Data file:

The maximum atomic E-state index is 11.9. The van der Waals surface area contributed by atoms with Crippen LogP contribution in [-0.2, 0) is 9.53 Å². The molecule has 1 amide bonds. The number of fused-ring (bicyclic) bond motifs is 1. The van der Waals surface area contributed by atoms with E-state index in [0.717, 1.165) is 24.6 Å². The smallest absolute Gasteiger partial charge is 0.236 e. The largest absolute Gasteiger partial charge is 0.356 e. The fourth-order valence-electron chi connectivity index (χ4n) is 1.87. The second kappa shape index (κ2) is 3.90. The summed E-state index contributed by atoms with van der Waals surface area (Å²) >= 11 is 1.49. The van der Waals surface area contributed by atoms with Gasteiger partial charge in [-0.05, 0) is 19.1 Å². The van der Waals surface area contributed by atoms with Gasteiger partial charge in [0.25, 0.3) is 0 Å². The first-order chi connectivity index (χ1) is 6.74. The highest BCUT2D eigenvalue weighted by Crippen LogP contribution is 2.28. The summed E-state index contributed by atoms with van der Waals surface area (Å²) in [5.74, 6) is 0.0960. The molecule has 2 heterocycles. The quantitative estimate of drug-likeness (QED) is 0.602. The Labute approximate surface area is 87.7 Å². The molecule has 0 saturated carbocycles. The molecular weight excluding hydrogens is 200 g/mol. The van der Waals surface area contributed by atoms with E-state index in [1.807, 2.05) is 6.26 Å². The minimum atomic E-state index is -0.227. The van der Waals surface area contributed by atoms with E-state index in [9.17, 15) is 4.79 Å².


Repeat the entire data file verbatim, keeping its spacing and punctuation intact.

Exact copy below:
The maximum atomic E-state index is 11.9. The van der Waals surface area contributed by atoms with Crippen LogP contribution in [-0.2, 0) is 9.53 Å². The molecule has 1 amide bonds. The number of fused-ring (bicyclic) bond motifs is 1. The van der Waals surface area contributed by atoms with E-state index in [0.717, 1.165) is 24.6 Å². The smallest absolute Gasteiger partial charge is 0.236 e. The largest absolute Gasteiger partial charge is 0.356 e. The fourth-order valence-electron chi connectivity index (χ4n) is 1.87. The second kappa shape index (κ2) is 3.90. The summed E-state index contributed by atoms with van der Waals surface area (Å²) >= 11 is 1.49. The van der Waals surface area contributed by atoms with Gasteiger partial charge in [-0.05, 0) is 19.1 Å². The van der Waals surface area contributed by atoms with Gasteiger partial charge in [0.25, 0.3) is 0 Å². The first-order chi connectivity index (χ1) is 6.74. The highest BCUT2D eigenvalue weighted by Crippen LogP contribution is 2.28. The summed E-state index contributed by atoms with van der Waals surface area (Å²) in [5.74, 6) is 0.0960. The molecule has 2 heterocycles. The quantitative estimate of drug-likeness (QED) is 0.602. The Labute approximate surface area is 87.7 Å². The molecule has 0 saturated carbocycles. The molecular weight excluding hydrogens is 200 g/mol. The van der Waals surface area contributed by atoms with E-state index in [1.807, 2.05) is 6.26 Å². The minimum atomic E-state index is -0.227. The van der Waals surface area contributed by atoms with E-state index in [9.17, 15) is 4.79 Å².